OT Childhood favorites

Laurie Puszczewicz lpuszcze at indiana.edu
Sat Feb 8 16:46:42 EST 2003

I had to stick mine in here too, although I am less of a sci-fi/fantasy
reader than most on the list seem to be--but it takes all kinds, right?

1.  L.M. Montgomery books--I see their flaws more now (at least the later
ones), but if you read her journals (which are fascinating) you understand
better why some of her books came out they way they did.  I think the
_Emily_ series (at least the first two) hold up much better than some of
the Annes do, but I still have a nostalgic love for them.  In fact, I've
been lucky enough in the past few years to get a month-long trip to Europe
every summer (benefit of being a language teacher--professional
development can be a great thing at times) and an LMM book always makes it
into the stack of "must-takes."  Plus, my middle name is Anne (with an e)
because of Anne.  

2.  Maud Hart Lovelace's _Betsy-Tacy_ series.  Still love these.  Still
think they hold up very well.  Joe Willard was a literary crush of mine
for a while.  On my first trip to Europe I took _Betsy and the Great
World_ with me because that was her first trip to Europe too.

3.  Noel Streatfeild books.  I managed to get copies of the paperbacks
before they went out of print and got outrageously expensive.  I still
need the sequel to _Family Shoes_, which I think is called _New Shoes_ in
the US and undoubtedly something else elsewhere, but most of the rest I
have.  I had delusions of being an ice skater for a while, so I
particularly remember loving _Skating Shoes_, but I also enjoyed the
_Gemma_ books.

4.  The _All of a Kind Family_ series.  I grew up in a very Catholic
family, went to Catholic school, and for years this was my only window
into another religion.  I loved reading about how they would choose all
sorts of candy for a penny.  And how their mother got them to dust by
hiding buttons and pennies for them to find.

5.  Children's mystery series--all kinds, but particularly the Trixie
Belden series.  Soem of these don't hold up well at all, but the first
few--written by Julie Campbell--I still love.  _Gatehouse Mysetry_ is my
all-time favorite. I don't remember liking
Nancy Drew as well.  I also read my mother's old Dana Girls series, the
Bobbsey Twins series, a few of the Susan Sand series...

I get to do Honorable mentions too, right?

--the Ruth Chew witch books.  The _Wednesday Witch was my favorite.
--E.L. Konigsburg's books.  
--Gordon Korman's early books--the Bruno & Boots series, _I want to go
home_, _No coins please, etc.  Inteersting, because I rarely read books
where boys were the main characters, but these I loved. I have loathed his
recent ones--anyone else read them?  They just aren't as funny to me, and
I loved their humor. 
--The Golden Name Day_.  Anyone else read this one?  I loved the details
about (I think) Swedish customs, and the girl (Nancy?) picking out her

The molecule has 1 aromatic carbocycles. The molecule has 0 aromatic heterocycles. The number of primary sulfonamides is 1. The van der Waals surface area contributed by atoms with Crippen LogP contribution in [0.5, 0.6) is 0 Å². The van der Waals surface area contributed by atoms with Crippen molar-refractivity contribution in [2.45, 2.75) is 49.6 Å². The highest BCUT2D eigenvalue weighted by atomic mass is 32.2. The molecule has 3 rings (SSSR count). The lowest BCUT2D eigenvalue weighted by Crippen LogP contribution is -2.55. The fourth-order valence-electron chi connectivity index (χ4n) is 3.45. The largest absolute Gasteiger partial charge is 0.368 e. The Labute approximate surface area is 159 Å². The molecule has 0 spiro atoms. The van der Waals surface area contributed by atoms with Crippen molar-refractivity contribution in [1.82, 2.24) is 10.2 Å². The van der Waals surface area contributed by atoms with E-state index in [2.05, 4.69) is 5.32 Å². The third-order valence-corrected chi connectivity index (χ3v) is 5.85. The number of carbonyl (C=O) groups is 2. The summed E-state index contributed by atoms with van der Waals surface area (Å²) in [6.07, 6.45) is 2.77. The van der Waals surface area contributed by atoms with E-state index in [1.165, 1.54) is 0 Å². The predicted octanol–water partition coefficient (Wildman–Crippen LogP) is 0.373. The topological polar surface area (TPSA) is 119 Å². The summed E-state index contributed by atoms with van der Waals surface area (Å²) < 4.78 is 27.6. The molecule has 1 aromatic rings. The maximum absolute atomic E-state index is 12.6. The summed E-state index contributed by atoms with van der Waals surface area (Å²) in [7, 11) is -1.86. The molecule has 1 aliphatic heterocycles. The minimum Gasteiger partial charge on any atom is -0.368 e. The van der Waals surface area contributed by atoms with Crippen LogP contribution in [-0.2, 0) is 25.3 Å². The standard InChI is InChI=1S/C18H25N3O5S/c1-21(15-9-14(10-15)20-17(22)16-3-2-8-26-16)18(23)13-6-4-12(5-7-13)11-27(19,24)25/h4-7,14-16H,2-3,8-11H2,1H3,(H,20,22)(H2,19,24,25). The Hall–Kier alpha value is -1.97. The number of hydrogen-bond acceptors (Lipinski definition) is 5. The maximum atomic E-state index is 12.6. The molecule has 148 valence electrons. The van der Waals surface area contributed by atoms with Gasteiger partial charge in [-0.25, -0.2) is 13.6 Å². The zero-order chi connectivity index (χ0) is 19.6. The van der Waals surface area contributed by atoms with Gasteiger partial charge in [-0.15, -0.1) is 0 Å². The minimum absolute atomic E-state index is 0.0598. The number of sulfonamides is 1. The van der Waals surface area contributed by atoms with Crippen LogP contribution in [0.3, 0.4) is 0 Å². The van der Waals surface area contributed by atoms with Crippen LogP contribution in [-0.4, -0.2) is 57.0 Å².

wallpaper. I paid a fair amount for this one EBay and it was worth it.
--The Melendy series. Still love these books.  Every August I go outside
to look for the meteor shower just because they did that in _And Then
There Were Five_.
--The Mrs. Piggle Wiggle books.  The story I remember best is the girl who
got so dirty they planted radish seeds in the dirt on her arms and they
grew.  There's a vivid mental picture for you. 
--The Anastasia books by Lois Lowry??  She wrote a few more that I read
when I was older and I didn't like them as much.
--The Little House books by Laura Ingalls Wilder. My favoirte: _The Long
Winter_. Plus my first name is really Laura, after Laura Ingalls.  My
mother is a reader too.
--the Moffat books, by Eleanor Estes.
--the Great Brain books by John D. Fitzgerald. These were supposedly based
pretty heavily on his life.  I recently read his autobiographical book
called _Papa Married a Mormon_.  It had some interesting scenes about the
tensions between Mormons and non-Mormons in Utah back --I'm not sure how
long ago it was.
--Some (but not all) of John Bellairs books.  I still love _The House with
a Clock in its Walls_--still creepy to me.  I also liked _The Dark Secret
of Weatherend_.
--The Pippi Longstocking books.  I loved the one where the three kids
shipwreck themselves.

I think I have exhausted my extra space here, but am I the only one on the
list who read one Narnia book and never wanted to read another?  I can't
remeber why, but after _The Lion, the Witch, and the Wardrobe_ I never
read another.  Can I confess too that I have never read any of the LOTR
trilogy?  Do I forfeit list membership with those revelations? :)

Laurie (off to read article after article on international ICT policies,
rather than any of the above books--sigh.)

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